President Donald Trump once again signaled he is working on an executive order on a payroll tax cut, extending the unemployment benefits and student loan repayment while Congress continues to work on the next coronavirus relief package. Trump has made it clear that he wants a payroll tax cut, which was excluded from the HEALS Act introduced by Senate Republicans last week. However, collecting and cutting taxes is the responsibility of Congress, not the executive branch.
"Upon departing the Oval Office for Ohio, I've notified my staff to continue working on an Executive Order with respect to Payroll Tax Cut, Eviction Protections, Unemployment Extensions, and Student Loan Repayment Options," the president tweeted Thursday morning. The tweet came a day after Wednesday's press conference when Trump said his administration is "exploring executive actions to provide protection against eviction" and "additional relief" to unemployed Americans. Trump told reporters he was "also looking at a term-limited suspension of the payroll tax."
Members of Congress on both sides of the aisle have not supported the payroll tax cut, which Trump once said was necessary for any coronavirus relief bill to get his signature. Legal experts have questioned whether or not the president can unilaterally sign an executive order to create a payroll tax holiday, since the Constitution granted Congress the power to "lay and collect taxes," notes Forbes. The payroll tax cut could help employers keep employees, but it would also mean less money going to Social Security and Medicare. In addition, a payroll tax holiday is not going to help unemployed Americans not getting paychecks from employers.
The payroll tax cut
On Wednesday, White House Chief of Staff Mark Meadows admitted there are "limitations" on what the president can do through an executive order. Still, the administration "will be as aggressive and as robust as we possibly can be as we deal with trying to meet the needs," Meadows said, reports The Hill. Trump has also argued that he can suspend the payroll tax "through executive order."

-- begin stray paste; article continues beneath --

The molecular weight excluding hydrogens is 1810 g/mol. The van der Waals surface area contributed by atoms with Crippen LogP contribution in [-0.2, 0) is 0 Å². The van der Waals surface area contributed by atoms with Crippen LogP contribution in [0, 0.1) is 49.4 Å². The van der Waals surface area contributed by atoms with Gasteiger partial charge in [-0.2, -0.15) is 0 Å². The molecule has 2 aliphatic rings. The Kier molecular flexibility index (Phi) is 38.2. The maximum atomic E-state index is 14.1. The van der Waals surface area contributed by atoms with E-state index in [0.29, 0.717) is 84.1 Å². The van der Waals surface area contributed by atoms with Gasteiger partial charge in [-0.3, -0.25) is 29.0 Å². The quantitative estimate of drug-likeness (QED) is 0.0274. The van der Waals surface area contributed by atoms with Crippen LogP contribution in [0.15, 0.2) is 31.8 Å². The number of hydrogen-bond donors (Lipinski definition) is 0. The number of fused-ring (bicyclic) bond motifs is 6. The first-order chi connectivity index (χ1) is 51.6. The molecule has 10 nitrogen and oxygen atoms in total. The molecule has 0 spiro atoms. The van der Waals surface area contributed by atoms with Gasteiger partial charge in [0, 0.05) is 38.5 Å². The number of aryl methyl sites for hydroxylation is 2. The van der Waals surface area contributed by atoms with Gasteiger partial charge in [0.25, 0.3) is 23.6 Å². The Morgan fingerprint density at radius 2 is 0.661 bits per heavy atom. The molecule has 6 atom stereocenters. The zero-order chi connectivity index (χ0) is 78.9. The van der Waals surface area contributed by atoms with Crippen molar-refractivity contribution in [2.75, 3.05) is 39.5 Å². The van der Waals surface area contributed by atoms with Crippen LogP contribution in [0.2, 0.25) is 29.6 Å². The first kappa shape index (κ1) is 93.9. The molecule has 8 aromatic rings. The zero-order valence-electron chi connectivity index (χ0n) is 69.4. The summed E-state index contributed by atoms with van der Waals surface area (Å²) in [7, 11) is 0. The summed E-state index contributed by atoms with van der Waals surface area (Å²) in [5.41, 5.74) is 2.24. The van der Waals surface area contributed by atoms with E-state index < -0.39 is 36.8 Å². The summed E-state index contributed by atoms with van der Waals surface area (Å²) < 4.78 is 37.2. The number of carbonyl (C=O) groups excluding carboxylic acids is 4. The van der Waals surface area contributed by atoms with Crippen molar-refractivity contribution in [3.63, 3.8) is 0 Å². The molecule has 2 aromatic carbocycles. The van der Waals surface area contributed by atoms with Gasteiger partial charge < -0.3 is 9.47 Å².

Conservatives Stephen Moore and Phil Kerpen recently wrote in the Wall Street Journal, arguing that Trump should declare a national economic emergency and order the IRS to cut payroll taxes temporarily. They wrote that Trump could defer the tax payments just as the Treasury Department delayed the tax filing deadline until July, then Trump could sign a law forgiving repayments of the deferred taxes. They also suggested Trump could make sure this helps only lower and middle-income earners by cutting the suspension to only those earning under $75,000. Moore serves as an economic adviser to Trump.prevnext
Student loan relief
When it comes to student loans, Trump has discussed extending the suspension of monthly payments, but it is not known exactly what the executive order on student loans could include, reports Politico. "They're being drawn now," Trump told reporters late Thursday. "We'll see what happens. It's possible we'll make a deal, but it's also possible we won't." The executive orders could be signed as soon as Friday or Saturday.
Extending the CARES Act's student loan relief is also popular among some Republicans. "With so much economic uncertainty, we can't allow that provision to expire," Sen. John Cornyn of Texas said earlier this week. "Student loan debt is a real and growing problem in our country, and families should never be in the situation where they're sacrificing their basic needs just to make those student loan payments, especially during the time of a global emergency."prevnext